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Suffolk lawmakers approve borrowing for bike/jogging path 

Norm Samuels, 73, of Setauket speaks at the

Norm Samuels, 73, of Setauket speaks at the podium at the Suffolk County William H. Rodgers Legislature Building in Hauppauge, N.Y. on July 17, 2018. Credit: Michael Owens

Suffolk lawmakers approved borrowing $8.82 million for a "rail-to-trail" bike and jogging path from Port Jefferson to Wading River, a project that had been stalled amid a partisan dispute about bonding. 

Dozens of bicycle riders and civic leaders testified at the Suffolk Legislature in Hauppauge that the 14-mile project would provide a safe place to bicycle, jog and walk while also boosting North Shore businesses by drawing tourists.

Legis. Sarah Anker (D-Mount Sinai) said after the vote she was "relieved and grateful for support... for an ultimately smooth path, this has been an incredibly bumpy ride." The funding for the project had to be approved by Aug. 31, or the county risked losing about $8.3 million in federal reimbursement for the project, which will ultimately cost about $10 million, Anker said.

Lawmakers voted on a host of bonding projects on Tuesday that had been stalled by a fight between Republicans and Democratic Suffolk County Executive Steve Bellone. Bellone had decided to bundle together bonding for projects after Republicans earlier this year blocked borrowing for some projects.

Democrats hold a 11-7 majority in the legislature, but need 12 votes to borrow for projects. Bellone announced last week he would agree to let lawmakers vote separately on bonding resolutions.

The Suffolk Legislature on Tuesday also approved funding for a new Smith Point Bridge and work on Commack and Crooked Hill Roads, all of which get significant state and federal funding, as well as $2 million for an app to improve communication between police and school workers in the event of an active shooter incident or emergency.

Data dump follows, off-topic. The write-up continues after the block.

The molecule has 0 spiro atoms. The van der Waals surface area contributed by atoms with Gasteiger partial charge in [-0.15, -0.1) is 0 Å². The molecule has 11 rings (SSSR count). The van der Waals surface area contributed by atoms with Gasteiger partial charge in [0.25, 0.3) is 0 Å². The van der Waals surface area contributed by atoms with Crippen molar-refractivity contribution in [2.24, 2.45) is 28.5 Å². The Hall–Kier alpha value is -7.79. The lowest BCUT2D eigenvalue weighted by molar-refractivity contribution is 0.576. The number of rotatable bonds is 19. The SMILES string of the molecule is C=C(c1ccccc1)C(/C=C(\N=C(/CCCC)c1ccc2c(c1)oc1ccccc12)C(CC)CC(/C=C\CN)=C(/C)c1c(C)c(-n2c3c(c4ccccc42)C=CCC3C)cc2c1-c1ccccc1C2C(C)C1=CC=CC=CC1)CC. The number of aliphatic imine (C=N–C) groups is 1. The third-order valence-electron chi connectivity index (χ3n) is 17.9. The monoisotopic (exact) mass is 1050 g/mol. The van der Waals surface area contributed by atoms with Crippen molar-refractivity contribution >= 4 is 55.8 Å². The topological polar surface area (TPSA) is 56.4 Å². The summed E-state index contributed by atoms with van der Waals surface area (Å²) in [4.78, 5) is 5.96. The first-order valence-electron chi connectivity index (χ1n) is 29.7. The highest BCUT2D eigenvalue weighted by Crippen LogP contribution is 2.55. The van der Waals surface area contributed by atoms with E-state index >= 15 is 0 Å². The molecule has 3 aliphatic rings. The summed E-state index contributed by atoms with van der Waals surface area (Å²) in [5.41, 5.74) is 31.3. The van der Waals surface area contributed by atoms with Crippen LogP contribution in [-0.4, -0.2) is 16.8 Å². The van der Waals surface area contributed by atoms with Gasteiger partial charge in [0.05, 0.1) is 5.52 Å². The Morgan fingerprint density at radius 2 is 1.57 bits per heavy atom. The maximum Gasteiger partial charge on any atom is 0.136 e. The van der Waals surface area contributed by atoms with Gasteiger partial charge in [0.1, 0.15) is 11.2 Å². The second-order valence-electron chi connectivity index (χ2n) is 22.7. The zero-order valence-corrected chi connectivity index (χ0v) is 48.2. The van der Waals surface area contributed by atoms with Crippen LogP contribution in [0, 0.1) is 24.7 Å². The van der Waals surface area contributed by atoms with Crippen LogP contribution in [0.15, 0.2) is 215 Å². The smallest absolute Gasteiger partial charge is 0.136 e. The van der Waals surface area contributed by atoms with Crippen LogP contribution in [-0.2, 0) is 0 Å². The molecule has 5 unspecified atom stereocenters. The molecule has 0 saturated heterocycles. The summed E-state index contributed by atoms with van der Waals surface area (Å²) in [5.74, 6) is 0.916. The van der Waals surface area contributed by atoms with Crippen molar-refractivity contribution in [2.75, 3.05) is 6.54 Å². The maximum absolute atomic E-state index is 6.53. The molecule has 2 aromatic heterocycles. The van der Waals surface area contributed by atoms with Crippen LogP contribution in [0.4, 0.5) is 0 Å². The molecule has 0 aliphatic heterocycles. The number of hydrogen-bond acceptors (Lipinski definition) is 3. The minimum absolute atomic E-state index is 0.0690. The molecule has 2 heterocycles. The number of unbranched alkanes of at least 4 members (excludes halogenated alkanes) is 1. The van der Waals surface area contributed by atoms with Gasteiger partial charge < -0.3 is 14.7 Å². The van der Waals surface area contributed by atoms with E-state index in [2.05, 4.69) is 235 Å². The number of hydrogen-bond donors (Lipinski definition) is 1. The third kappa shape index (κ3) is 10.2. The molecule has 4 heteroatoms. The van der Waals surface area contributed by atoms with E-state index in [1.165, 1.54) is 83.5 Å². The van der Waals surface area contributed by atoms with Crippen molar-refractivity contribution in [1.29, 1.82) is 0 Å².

A measure to bond for the $150,000 cost to design a new K-9 police facility was defeated when all Republicans voted against it, arguing the work should be done in-house by county engineers.

Legis. Tom Cilmi (R-Bay Shore), the Republican minority leader, noted the number of bonds that passed. "This was never about politics for us. The County Executive made it political," he said.

Republicans also blocked $4.68 million in borrowing for a dozen bundled public safety projects, including the purchase of heavy-duty police equipment, the replacement of a marine patrol boat and renovation of bathrooms in police headquarters. Cilmi said he had told Bellone before the meeting to unbundle the projects.

The meeting was packed with bicycle activists, including some in spandex with their bicycles chained outside, who said there weren't enough safe places to ride bikes in Suffolk County.

Norman Samuels, 73 of East Setauket, said, " I can say Robert Moses probably never rode a bike. There are too many roads."

Martin Buchman, who owns a Stony Brook bed-and-breakfast catering to cyclists, called the trail "a refuge from endless stripmalls of Route 347 and 25A."

The project has been envisioned for decades on the former Long Island Rail Road  right of way which is now owned by LIPA, but has faced opposition, including from those living next to the would-be trail.

Mary Anne Gladysz, a Rocky Point homeowner whose house backs up to the trail, said she had safety and privacy concerns and contended the county would be liable for accidents along the trail.

"To literally pave through people’s backyard is a little crazy," she said.

Suffolk legislators voted 17-0, with Legis. Leslie Kennedy (R-Nesconset) abstaining.

"I got a lot of 'no’s' from my district, because it’s a waste of money. But it’s a safety issue, so I’m torn," Kennedy said.

Anker said final approval from the state Department of Transportation is still needed, as is the signature of Bellone, who has been supportive of the project. Final design completion is expected to be done in 2018, with construction to begin in 2019. Anker said she hopes the project will open up in 2020.

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